I don't know, looking at that list I feel like its money well spent. I agree there should be tighter restrictions on Food Stamps, as frequenting lower-income cities (Flint, MI for undergrad) let me experience an overwhelming abuse of the food stamp program. Nearly evertime I went grocery shopping someone was standing near the register with a bunch of alcohol and tobacco offering to buy my groceries for me if I'd pay them cash (As they couldn't purchase alcohol with their card).

    I'm not intimidated by the 21% budget number though, no.

    #REF : http://www.federalgrantswire.com/grants-for-public-works-and-economic-development-facilities.html
  6. Oct 18, 2012 #5


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    Well, 45 million people, and 78 billion was spent on food stamps, that amounts to about $1700 a person, not $20,000.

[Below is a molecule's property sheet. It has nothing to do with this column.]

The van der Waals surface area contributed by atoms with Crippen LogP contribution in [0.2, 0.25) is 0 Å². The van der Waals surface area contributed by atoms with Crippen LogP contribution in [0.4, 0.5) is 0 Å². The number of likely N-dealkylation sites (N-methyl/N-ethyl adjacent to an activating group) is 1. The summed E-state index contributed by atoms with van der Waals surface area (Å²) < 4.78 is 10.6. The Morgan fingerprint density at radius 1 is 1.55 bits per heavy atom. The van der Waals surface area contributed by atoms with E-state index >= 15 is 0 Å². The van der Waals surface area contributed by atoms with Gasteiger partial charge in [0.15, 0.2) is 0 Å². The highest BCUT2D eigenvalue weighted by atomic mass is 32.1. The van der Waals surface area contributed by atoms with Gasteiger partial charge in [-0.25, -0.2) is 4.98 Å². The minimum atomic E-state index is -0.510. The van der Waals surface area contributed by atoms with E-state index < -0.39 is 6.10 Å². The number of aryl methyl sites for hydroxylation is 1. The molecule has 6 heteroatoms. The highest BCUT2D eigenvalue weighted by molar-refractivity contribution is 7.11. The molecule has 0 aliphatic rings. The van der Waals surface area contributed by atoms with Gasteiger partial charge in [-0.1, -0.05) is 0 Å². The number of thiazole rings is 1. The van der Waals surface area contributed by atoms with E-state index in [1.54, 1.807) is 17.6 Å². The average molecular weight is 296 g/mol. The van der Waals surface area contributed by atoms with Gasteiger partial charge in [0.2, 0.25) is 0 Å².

7. Oct 18, 2012 #6
    I realize Hepth that the entire amount was not food stamps I used the number of people on food stamps as a starting point for a number of people who our government considers in need of aid.

    Where do you see that food stamps was only 78 Billion by the way and for what year?

    So a trillion dollars a year in aid to the poor is appropriate that's fine if you feel that I just wonder if maybe there was a better way of helping the poor since we have been trying this method for a while now and it is only seeming to get worse. IMO
  8. Oct 18, 2012 #7


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    It was from an latimes article
    Remember that report includes a lot of stuff, not just things that directly help the poor. I mean, I don't consider Foster Care/Adpotion Programs as "Welfare for the Poor" but rather "Welfare for the People". I guess if you consider a Foster Child as "Poor" in that he can't pay a family out of his own pocket to take care of him, then ok.